Fitting: [Beschlag, der] Any angle, band, bolt, bracket, clasp, clip, fastener, hinge, nut, peg, tongue, strap, wing nut etc. used to connect frame members. Usually these will be made of metal, hopefully of stainless steel, brass, bronze or copper and thus highly corrosion resistant. Some commercial builders use proprietary fittings, sometimes patented; others have ingeniously adapted off-the-shelf hardware. Amateur builders often make their own fittings from flat and bar stock of the appropriate material and dimensions.

Frame: This term has a double use.
1 - On the one hand it refers to the entire skeleton of the boat [Gerüst, das; Gestell, das].
2 - On the other it refers to the individual transverse members of the frame in loose analogy to the term's use in traditional occidental boat building [Spant].
Folding boat frames are usually executed as ring frames, i.e., as one continuous unit consisting of sides, bottom and roof (combining the functions of frames, floors and deck beams in wooden boat construction). Some folding boats, especially double and triple seaters, may have long open cockpits. In this case the frames in way of the cockpit are sometimes executed as so-called U- or C-frames, i.e., they lack the roof.
Frames were traditionally made of wood and corrosion resistant metal fittings, but nowadays incorporate a variety of materials, including aluminium and several types of plastics.
See also: Carling, Cross-Frame, Cross-Rib, Rib,

Gunwale: [Bordwand, die; Bordleiste, die] In folding boat terminology the gunwale is the longitudinal frame member, which coincides with the sheer line of the boat.

Hard-Chined: A hard chined boat [Knickspanter, der] has only one pair of stringers. Looking at the cross sections of the boat, the angle that the skin makes as it passes over the stringer at the chine is "hard".
See also: Chine Log

Heave: [Hub, der] Vertical component of motion of the boat; also as a verb meaning "to pull".

Heel: [Krängung, die] Turning motion about the longitudinal axis of the boat.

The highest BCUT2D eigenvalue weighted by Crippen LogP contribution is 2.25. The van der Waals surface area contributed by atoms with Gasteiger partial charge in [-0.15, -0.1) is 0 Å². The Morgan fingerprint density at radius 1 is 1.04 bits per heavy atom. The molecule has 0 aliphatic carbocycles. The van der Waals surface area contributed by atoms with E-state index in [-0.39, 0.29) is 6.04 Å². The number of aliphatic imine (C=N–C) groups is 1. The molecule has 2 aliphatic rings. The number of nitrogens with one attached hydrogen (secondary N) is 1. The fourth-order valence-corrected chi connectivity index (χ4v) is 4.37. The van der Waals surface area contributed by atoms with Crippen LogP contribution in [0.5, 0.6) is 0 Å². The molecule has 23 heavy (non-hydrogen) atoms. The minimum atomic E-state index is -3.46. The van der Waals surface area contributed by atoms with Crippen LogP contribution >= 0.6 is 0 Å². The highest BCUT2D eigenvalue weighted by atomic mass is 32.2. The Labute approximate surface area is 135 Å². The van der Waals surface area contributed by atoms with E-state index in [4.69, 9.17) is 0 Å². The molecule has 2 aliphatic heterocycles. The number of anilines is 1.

Hog: [Sprung, der] The term hog refers to negative rocker in American terminology, but to the keelson in British terminology.

Hull: [Rumpf, der] Can be used to refer to the entire envelope of a boat (excluding any superstructure) or merely to the portion below the sheer line.
Hull materials are usually of multi-layered construction (traditionally five-ply, nowadays more usually three-ply) consisting of outer layers of a waterproof substance on a fabric substrate. The fabric substrate may either be flexible (of advantage when the hull material needs to conform to complicated hull shapes) or inflexible (of advantage when the hull is built very accurately from a number of panels).
See also: PVC, Hypalon, Rubber, Coating

Hypalon: Hypalon is a synthetic rubber used to waterproof a fabric substrate for hull material.
It was developed for this use to overcome the problems associated with perishing of hull skins waterproofed with natural rubbers. The manufacturers of Hypalon skins recommend regular treatment with various compounds to combat degradation resulting from exposure to ultra violet radiation. Hypalon is softer and more pliable than PVC, especially at low temperatures. It is abrasion resistant and acts as a tough first barrier against piercing. There is an ongoing debate regarding the pros and cons of the use of Hypalon as compared to PVC.

Kayak: The term kayak is derived from usage in arctic languages where it describes a long narrow hunting boat propelled by single or double paddles. There are a variety of spellings including kajak, qayaq, qajaq et al. The term kayak has been most closely associated with boat designs deriving from indigenous Greenland types. Greenland type kayaks are almost invariably propelled by a single paddler using a double bladed paddle.
See also: Baidarka

Keel: [Kiel, der] The keel is the bottom most line of the profile of a boat.
It runs into the stem and the stern. In Greenland style boats there is often a very distinct hard angled transition between the keel and the stem and stern, in other designs the line of the keel may run fluidly into the latter two.

Keelson: The keelson is the internal frame member at the bottom of the hull, which defines the line of the keel. Folding boats can have single or double keelsons.